Congrats Kim. Another one down.
Starting out at 9 we met at the trailhead with Courtney, for Matt’s last course and Courtney’s 3rd to last. (I don’t know how to tag her in this )
(she ran the trail while Matt and I hiked )
Trail was great, weather was amazing.
So many mushrooms!!!
I took like a bagillion pictures but here is a few.
Found fresh ripe blueberries
Love me some trail snacks!!
Came across another challenge runner who recognized me Hello again! You were so quick didn’t catch your name
Victory pizza for Matt’s completion!
Obligatory mud pic
@mplank I realized a few minutes later that you would have no idea who I was, but yes, I recognized you from your posts here. Glad you guys had such a great time. I would love to know at about what mile mark you were able to find the blueberries. I have kept my eyes open for them but haven’t found them yet. One of the things that I miss out on in my hurry to run these is that I miss a lot of the little details and things you don’t notice unless you are paying more attention to your surroundings. I think it’s great that you are taking the time to take pictures and enjoy the time out there. I need to start doing that more myself.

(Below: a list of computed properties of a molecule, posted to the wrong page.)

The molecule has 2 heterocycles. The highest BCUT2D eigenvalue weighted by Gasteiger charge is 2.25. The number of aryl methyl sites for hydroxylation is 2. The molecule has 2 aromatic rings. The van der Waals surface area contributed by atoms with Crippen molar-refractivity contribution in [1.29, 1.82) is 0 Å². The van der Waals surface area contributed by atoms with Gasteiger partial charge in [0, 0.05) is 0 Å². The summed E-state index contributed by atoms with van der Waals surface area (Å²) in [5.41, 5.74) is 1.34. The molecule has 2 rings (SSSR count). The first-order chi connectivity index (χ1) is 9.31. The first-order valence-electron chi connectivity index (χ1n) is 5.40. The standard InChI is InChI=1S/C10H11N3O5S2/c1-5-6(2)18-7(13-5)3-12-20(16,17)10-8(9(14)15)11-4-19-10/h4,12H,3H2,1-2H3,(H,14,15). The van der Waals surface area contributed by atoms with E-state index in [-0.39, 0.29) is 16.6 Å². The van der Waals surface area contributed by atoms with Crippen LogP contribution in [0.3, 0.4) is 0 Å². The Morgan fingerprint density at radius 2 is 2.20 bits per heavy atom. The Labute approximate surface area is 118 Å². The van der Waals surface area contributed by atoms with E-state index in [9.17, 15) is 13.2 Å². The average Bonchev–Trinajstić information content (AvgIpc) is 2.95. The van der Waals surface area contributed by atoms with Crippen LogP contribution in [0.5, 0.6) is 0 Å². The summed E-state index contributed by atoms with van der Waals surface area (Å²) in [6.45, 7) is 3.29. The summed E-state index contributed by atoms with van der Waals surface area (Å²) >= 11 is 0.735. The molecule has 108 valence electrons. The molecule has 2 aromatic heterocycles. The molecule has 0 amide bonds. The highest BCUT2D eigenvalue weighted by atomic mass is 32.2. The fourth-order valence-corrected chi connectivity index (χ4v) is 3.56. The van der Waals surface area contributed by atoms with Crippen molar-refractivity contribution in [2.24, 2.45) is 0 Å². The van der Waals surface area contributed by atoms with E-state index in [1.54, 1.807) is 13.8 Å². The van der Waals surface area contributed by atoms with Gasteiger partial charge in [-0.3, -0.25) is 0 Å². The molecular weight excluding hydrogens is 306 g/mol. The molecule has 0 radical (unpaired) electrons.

Completed the blueberry challenge course thanks to Stephanie Mulinos who led the walk and another friend who came along for the fun. No running involved on this course. We took our time, it was muddy but it didn’t rain! Not my favorite course but got er done challenge is completed as well.
Another technical trail course today after yesterday’s Lime Hollow, which meant my legs were a bit tired .
My A goal: finish without getting hurt. B goal: run hard. C goal: find blueberries!